Giving Compass' Take:
- Sara Farley shares aspirations for what the global food system should - and perhaps could - look like as we recover from the COVID-19 pandemic.
- Why has the pandemic increased food insecurity around the world? How might applying a systems change lens to addressing food insecurity help to secure more permanent impacts?
- Read about what food insecurity means.
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From rising rates of global hunger to plowed produce and empty grocery store shelves, the headlines from 2020 painted a bleak picture of the world’s food systems, laying bare vulnerabilities and inequities like never before. By the end of 2020, 137 million more people were expected to face acute food insecurity compared to pre-pandemic estimates, many for the first time. What’s more, Covid-19 is a tragic reminder of how poor diets and unequal access to good food put health and lives at risk – diet-related conditions have made people significantly more vulnerable to severe illness and death.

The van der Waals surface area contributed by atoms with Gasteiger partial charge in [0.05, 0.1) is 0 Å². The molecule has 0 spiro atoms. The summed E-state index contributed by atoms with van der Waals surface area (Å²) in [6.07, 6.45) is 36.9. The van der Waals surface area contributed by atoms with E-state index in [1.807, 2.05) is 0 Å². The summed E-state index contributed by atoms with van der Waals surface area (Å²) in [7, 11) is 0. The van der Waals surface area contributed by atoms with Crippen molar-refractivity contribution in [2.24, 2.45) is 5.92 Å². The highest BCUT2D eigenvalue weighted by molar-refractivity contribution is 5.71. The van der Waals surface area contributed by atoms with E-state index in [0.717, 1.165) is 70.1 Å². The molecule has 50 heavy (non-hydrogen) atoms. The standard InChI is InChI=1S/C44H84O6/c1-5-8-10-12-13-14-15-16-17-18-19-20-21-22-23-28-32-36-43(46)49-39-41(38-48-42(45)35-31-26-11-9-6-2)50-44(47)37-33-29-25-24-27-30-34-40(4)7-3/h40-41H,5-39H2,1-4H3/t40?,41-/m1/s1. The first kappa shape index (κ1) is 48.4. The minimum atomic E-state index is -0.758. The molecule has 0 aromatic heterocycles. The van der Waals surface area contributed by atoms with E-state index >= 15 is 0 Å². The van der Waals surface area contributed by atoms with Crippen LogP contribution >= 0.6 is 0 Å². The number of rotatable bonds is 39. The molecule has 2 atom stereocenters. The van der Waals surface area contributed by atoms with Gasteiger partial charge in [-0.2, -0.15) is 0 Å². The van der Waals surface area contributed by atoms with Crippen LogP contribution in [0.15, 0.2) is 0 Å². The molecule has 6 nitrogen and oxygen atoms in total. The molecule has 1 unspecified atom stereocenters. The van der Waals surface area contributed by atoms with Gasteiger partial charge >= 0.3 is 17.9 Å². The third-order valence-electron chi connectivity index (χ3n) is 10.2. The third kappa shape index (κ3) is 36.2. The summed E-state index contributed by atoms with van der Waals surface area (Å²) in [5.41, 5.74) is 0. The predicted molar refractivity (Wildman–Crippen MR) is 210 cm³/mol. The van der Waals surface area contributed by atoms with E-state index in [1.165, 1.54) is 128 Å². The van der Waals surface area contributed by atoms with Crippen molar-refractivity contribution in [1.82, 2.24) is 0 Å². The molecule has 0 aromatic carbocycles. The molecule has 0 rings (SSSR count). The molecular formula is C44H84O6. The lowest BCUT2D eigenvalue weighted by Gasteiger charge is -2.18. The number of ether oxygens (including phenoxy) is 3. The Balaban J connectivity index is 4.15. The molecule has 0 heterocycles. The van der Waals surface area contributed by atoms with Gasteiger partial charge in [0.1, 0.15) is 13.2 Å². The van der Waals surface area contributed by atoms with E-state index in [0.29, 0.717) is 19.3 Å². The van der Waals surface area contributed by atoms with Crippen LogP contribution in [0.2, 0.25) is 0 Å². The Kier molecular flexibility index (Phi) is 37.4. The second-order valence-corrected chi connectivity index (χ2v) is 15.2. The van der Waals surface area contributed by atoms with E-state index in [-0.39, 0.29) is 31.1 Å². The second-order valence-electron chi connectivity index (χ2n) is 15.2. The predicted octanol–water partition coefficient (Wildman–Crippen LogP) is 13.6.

It can be hard to focus on the future in the midst of crisis, but it’s imperative that we do. Throughout history, moments like this one have catalyzed incredible periods of progress. There’s willingness to think outside the box, and energy to take action. As governments are making decisions about pandemic recovery packages and policies, and with planning for the UN Food Systems Summit underway, this is a critical time to embrace innovative ideas and chart an ambitious course toward a more nourishing, equitable, and sustainable food future.
Transforming food systems is no easy feat. The system and its failings are intricately linked with some of the toughest challenges of our time: climate change, poverty, misaligned and outdated policies. Narrowly targeted interventions will not bring about the kind of change we need. To achieve systems transformation, we need to think at the systems level. This means addressing the root causes, consequences, solutions, and interconnected challenges all at the same time.
Read the full article about food systems change by Sara Farley at Food Tank.